The menu at Epping’s, which focuses on Cole’s passion for house-cured meats, supporting the regions diverse farming and food community and keeping a local-first mindset as they create each dish. Cole recommends first, cozying up to the bar and snagging an order of the butternut squash hummus, a creamy puree of sweet squash topped with dried cranberries, pumpkin seeds, fresh orange, fresno chili, herbs, and lavash for dipping paired alongside his favorite cocktail on the menu, the Eastsider, a combination of house-infused vanilla vodka, house- blended passion fruit liqueur, passion fruit puree, lime juice and lemon-lime soda.
For dinner, he suggests the Pastrami Reuben made from house- cured and smoked beef pastrami, sauerkraut made in house, melty gruyere cheese and perhaps the best 1000 Island dressing you’ll ever taste all piled atop house-made rye bread - which Arimes says “is just to keep your hands clean” and served alongside chips.
The impressive dessert menu created by pastry chef, Laura Clay, is also not to be missed. With gluten-free and vegan options available including her super popular gluten-free brownie and kid favorite, the homemade no-added-sugar pop tarts.
Arimes notes that although the food is his passion and what brings guests through the door it’s the service that truly sets them apart from any other restaurant here in town. “Our guests will have the absolute best possible service so no matter what happens in the kitchen, great service can elevate and even save any food”. “My team is excited to see every guest that comes through that door, we have no VIP policies, we want everyone to feel comfortable, have a great time and leave looking forward to coming back to visit us again,” says Arimes.
Q+A with Cole Arimes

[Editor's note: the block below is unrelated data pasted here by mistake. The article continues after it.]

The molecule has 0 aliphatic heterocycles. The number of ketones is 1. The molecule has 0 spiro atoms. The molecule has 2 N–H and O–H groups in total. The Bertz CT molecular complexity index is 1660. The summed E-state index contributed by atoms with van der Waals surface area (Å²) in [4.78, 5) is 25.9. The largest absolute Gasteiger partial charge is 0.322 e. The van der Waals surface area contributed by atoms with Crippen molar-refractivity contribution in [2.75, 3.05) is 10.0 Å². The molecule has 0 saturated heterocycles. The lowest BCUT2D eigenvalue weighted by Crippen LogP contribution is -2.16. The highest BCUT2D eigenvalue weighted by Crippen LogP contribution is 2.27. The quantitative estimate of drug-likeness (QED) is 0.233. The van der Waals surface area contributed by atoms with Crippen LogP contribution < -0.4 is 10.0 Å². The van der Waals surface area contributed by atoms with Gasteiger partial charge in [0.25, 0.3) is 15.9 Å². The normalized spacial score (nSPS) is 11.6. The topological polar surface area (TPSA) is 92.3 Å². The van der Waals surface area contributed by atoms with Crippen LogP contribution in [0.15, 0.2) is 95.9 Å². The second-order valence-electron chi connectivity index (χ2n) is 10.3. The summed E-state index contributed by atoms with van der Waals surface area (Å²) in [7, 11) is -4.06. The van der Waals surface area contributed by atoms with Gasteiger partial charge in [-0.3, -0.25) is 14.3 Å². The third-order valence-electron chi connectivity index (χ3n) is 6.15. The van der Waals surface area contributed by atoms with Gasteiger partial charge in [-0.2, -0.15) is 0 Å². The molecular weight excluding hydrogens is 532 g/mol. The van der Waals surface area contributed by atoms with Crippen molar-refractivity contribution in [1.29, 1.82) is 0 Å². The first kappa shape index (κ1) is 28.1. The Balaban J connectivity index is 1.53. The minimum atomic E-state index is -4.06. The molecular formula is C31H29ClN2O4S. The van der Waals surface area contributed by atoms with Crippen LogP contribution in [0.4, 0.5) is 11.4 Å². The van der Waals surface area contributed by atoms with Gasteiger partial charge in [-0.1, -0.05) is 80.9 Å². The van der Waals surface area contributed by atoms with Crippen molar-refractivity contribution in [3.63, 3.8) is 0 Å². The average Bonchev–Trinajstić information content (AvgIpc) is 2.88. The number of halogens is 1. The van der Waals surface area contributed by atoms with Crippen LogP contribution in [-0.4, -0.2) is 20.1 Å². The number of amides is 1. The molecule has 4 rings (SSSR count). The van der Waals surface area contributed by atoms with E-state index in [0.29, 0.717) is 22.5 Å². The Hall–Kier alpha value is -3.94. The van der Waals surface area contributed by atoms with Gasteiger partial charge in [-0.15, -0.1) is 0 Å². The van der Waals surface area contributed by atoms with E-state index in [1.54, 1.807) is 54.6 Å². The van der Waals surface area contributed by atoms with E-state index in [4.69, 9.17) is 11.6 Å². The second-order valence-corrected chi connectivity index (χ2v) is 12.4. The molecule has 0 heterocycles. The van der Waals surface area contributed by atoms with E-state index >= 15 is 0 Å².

Kale cooked down with onion, bacon, pork stock and bits of meat. It has to be spicy with lemon on it and salt, lots of salt.
What made you fall in love with food?
I like to eat - haha. My mom is a great cook and both of my grandmothers were also excellent cooks.
How do you stay inspired?
I love trying new things - lately, it’s been fermentation and long cures. The daily grind of the menu can wear you out so I have to explore. I also love dining out. The best meal I have ever had was Morisketta (I learned it from a dishwasher) which is basically braised spare ribs in a spicy tomato sauce over rice and topped with queso fresco - wow!
When you're not working are you cooking or grabbing carryout?
Carry out ... most likely you’ll find me at A&W Burgers.
“The East Sider “ Our bar program does house-made infusions and bitters. We take local cherries and turn them into house-made maraschino cherries and we also do our own homemade syrups.
Favorite dish from your childhood?
My mom would kill me but Spanakopita at my Yia Yia’s - my Greek grandmother on dad’s side of the family.
A piece of advice for someone who dreams of pursuing a career in food:
Don’t do it - haha! You have to love what you do if you don’t love it don’t do it. Get into a good restaurant and learn, the experience is the best teacher.